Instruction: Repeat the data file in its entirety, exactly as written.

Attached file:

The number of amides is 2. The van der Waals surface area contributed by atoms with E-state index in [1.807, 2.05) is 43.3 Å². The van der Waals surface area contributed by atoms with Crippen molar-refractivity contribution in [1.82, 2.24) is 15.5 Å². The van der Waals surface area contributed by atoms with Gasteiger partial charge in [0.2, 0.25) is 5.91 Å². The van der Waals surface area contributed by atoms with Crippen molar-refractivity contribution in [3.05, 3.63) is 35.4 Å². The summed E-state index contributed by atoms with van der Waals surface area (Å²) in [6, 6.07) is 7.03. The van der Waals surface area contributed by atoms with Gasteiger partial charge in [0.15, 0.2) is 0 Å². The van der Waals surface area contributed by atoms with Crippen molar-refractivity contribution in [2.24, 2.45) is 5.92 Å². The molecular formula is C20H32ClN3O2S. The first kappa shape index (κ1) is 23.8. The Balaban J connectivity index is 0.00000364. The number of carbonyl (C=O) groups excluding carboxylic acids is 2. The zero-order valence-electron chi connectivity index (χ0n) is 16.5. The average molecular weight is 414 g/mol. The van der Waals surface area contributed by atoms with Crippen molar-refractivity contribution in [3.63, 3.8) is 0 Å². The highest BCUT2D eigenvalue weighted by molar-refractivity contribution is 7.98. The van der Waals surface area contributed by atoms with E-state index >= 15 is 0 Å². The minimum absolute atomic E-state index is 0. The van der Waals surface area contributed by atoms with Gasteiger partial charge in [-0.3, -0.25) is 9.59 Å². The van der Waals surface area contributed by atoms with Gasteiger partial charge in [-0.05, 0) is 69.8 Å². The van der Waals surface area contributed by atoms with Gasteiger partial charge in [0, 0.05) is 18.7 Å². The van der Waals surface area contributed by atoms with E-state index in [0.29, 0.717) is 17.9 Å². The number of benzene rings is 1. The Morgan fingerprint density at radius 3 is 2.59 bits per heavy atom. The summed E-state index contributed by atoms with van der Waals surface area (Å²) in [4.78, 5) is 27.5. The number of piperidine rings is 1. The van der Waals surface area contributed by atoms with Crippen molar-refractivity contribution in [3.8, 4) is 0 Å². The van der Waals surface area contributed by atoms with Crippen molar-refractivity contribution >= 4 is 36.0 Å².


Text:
The number of amides is 2. The van der Waals surface area contributed by atoms with E-state index in [1.807, 2.05) is 43.3 Å². The van der Waals surface area contributed by atoms with Crippen molar-refractivity contribution in [1.82, 2.24) is 15.5 Å². The van der Waals surface area contributed by atoms with Gasteiger partial charge in [0.2, 0.25) is 5.91 Å². The van der Waals surface area contributed by atoms with Crippen molar-refractivity contribution in [3.05, 3.63) is 35.4 Å². The summed E-state index contributed by atoms with van der Waals surface area (Å²) in [6, 6.07) is 7.03. The van der Waals surface area contributed by atoms with Gasteiger partial charge in [0.15, 0.2) is 0 Å². The van der Waals surface area contributed by atoms with Crippen molar-refractivity contribution in [2.24, 2.45) is 5.92 Å². The molecular formula is C20H32ClN3O2S. The first kappa shape index (κ1) is 23.8. The Balaban J connectivity index is 0.00000364. The number of carbonyl (C=O) groups excluding carboxylic acids is 2. The zero-order valence-electron chi connectivity index (χ0n) is 16.5. The average molecular weight is 414 g/mol. The van der Waals surface area contributed by atoms with Crippen molar-refractivity contribution in [3.63, 3.8) is 0 Å². The highest BCUT2D eigenvalue weighted by molar-refractivity contribution is 7.98. The van der Waals surface area contributed by atoms with E-state index >= 15 is 0 Å². The minimum absolute atomic E-state index is 0. The van der Waals surface area contributed by atoms with Gasteiger partial charge in [-0.3, -0.25) is 9.59 Å². The van der Waals surface area contributed by atoms with Gasteiger partial charge in [-0.05, 0) is 69.8 Å². The van der Waals surface area contributed by atoms with Gasteiger partial charge in [0, 0.05) is 18.7 Å². The van der Waals surface area contributed by atoms with E-state index in [0.29, 0.717) is 17.9 Å². The number of benzene rings is 1. The Morgan fingerprint density at radius 3 is 2.59 bits per heavy atom. The summed E-state index contributed by atoms with van der Waals surface area (Å²) in [4.78, 5) is 27.5. The number of piperidine rings is 1. The van der Waals surface area contributed by atoms with Crippen molar-refractivity contribution in [3.8, 4) is 0 Å². The van der Waals surface area contributed by atoms with Crippen molar-refractivity contribution >= 4 is 36.0 Å².